Features Spotlight

Students stock pantry with free food during holiday season

Twenty-seven students currently have access to the pantry in the Morlan Hall kitchen, which is funded by donations and money allotted in the Dean of Students and Residence Life budget. Photo by Gracie Fleischman

Every day, Ian Policarpio worries about how he will afford his next meal. Despite the sophomore music education major’s busy class schedule, he works for UberEATS late at night, using the money he earns to pay for meals.

However, since Policarpio discovered the free food pantry in the Cross-Cultural Center this semester, he takes crackers or soup from the pantry a few times a week to supplement the meals he purchases. Now, he has more time to sleep and study, and spends less time worrying about food.

“If I’m thinking about what I’m going to eat next, I’m not thinking about homework or my next test or when I’ll go to a practice room or clubs,” Policarpio said. “If I’m driving around at 2 a.m. to deliver food for money to buy my own food, then I’m not studying or sleeping.”

During the holiday season, members of Hillel and Swipe Out Hunger collect non-perishable food items to stock the pantry in the Morlan Hall kitchen and educate students about food insecurity. The pantries in Morlan Hall and the Cross-Cultural Center provide free, non-perishable food for students in need.

Junior television writing and production major Spencer Kaseff tabled for Swipe Out Hunger and Hillel, which collected donations to stock the food pantry on campus Nov. 13-16. Photo by Gracie Fleischman

Although some may see Chapman as a university full of “rich white kids,” some students cannot afford meals and suffer from food insecurity, which is “the lack of reliable access to sufficient quantities of affordable, nutritious food,” according to the National Student Campaign Against Hunger and Homelessness.

“If I’m driving around at 2 a.m. to deliver food for money to buy my own food, then I’m not studying or sleeping.”

While the food pantry makes his life easier, Policarpio said he still sometimes feels alone as a student from a low-income family. Sixty-four percent of Chapman students born in 1991 came from families who made $110,000 or more per year, according to a 2017 study by The Equality of Opportunity Project.

“I felt humiliated because no one goes to the food pantry who doesn’t need it,” Policarpio said. “So if you see someone going to the food pantry, it’s like a big flashing sign over your head that says, ‘This kid can’t afford to eat.”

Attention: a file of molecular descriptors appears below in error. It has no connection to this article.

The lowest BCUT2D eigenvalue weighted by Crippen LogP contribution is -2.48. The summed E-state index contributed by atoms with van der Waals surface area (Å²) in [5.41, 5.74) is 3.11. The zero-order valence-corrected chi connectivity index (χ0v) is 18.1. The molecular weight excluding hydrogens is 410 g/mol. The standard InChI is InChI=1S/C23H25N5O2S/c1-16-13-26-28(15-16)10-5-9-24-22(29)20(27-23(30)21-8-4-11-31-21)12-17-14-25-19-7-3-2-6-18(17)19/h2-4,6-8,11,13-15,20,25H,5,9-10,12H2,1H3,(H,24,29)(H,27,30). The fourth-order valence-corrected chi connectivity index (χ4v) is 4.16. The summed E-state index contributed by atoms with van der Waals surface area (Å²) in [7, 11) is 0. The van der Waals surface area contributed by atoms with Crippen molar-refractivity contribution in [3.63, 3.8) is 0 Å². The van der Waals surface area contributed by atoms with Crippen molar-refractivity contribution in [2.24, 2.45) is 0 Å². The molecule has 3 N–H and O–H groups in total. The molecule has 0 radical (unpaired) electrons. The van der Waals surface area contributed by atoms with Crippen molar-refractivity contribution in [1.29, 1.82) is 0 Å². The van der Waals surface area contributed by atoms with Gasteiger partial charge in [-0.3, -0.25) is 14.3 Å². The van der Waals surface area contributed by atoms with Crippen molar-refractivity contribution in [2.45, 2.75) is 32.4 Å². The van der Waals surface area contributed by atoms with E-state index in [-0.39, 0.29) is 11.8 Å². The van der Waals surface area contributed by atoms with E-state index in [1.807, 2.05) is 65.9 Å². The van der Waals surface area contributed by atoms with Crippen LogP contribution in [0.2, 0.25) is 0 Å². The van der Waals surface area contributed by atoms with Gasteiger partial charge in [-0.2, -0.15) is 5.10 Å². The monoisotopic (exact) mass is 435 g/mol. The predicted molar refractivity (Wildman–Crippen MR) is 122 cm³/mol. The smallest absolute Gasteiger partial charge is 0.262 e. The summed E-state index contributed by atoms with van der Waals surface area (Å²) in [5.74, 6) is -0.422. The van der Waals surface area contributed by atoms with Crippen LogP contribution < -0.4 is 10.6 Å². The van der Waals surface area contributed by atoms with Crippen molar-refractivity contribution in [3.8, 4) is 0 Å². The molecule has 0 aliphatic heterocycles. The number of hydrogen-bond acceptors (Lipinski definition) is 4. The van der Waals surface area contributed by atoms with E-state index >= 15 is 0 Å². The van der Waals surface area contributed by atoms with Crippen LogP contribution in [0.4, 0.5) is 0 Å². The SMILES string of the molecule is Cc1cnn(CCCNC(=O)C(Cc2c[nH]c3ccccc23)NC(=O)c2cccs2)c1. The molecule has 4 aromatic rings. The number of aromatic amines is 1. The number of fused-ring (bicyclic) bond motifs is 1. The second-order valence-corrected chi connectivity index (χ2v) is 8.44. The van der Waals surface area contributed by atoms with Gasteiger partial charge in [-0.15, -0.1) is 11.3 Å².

As a student from a working-class family supported by his mother’s income, Policarpio said he faced culture shock when he arrived at Chapman. He cares little about the opinions of “rich kids,” but he is self-conscious when his friends discover he relies on charity in order to eat, he said.

“What’s embarrassing for me is having my friends who care about me and support me, to have them see me go into the food pantry and then offer me food. It sucks to feel dependent on other people for food,” Policarpio said.

Twenty-seven students currently have access to the pantry in the Morlan Hall kitchen, said Sherri Akau, the associate director of Residence Life and First Year Experience. The Morlan Hall food pantry is monitored by Resident Director Omar Zuwayed, and is funded by donations and money allotted in the Dean of Students and Residence Life budget, Akau said.

To access the food pantry in the Morlan Lounge kitchen, students must email the Office of Residence Life and First Year Experience, Akau said. However, students don’t need permission to access the Cross-Cultural Center pantry, said Negeen Lotfi, graduate assistant for the University Program Board and Student Union/Recreation.

“We want students to feel safe to ask for help, so we never question why they need access,” Akau said.

Food insecurity can affect students physically, academically and emotionally, said senior Carolyn Crosby, who is president of Swipe Out Hunger. The club is part of a national organization that fundraises to end student hunger by collecting unused meal swipes at the end of the academic term, according to the Swipe Out Hunger website.

Crosby and Hillel members are planning more food collection events this semester to encourage students to donate food purchased with their leftover Panther Bucks, Crosby said. In the future, Crosby hopes to implement a meal swipe conversion program with Sodexo, she said.

“If we can raise awareness in our community by giving back to Chapman’s food pantry, then we can help students on our affluent campus that face food insecurity,” Crosby said.

Raizi Simons, a junior communication studies major and Hillel’s director of social action, wants students to understand the importance of helping those who are less fortunate on Chapman’s campus, especially during the holiday season.

“It’s important to highlight (food insecurity) and not make it seems so taboo to talk about because (having food) shouldn’t be students’ main focus or worry in college,” Simons said.

The Office of Residence Life and First Year Experience plans to improve and expand the food pantry by providing healthier food options with feedback from students, Akau said. Since Akau began working with the food pantry, she has seen how it improves students’ experiences at Chapman, she said.

“There’s a sense of comfort that students receive from knowing that there’s a place where they can find food, and it’s rewarding for us to provide that resource,” Akau said.

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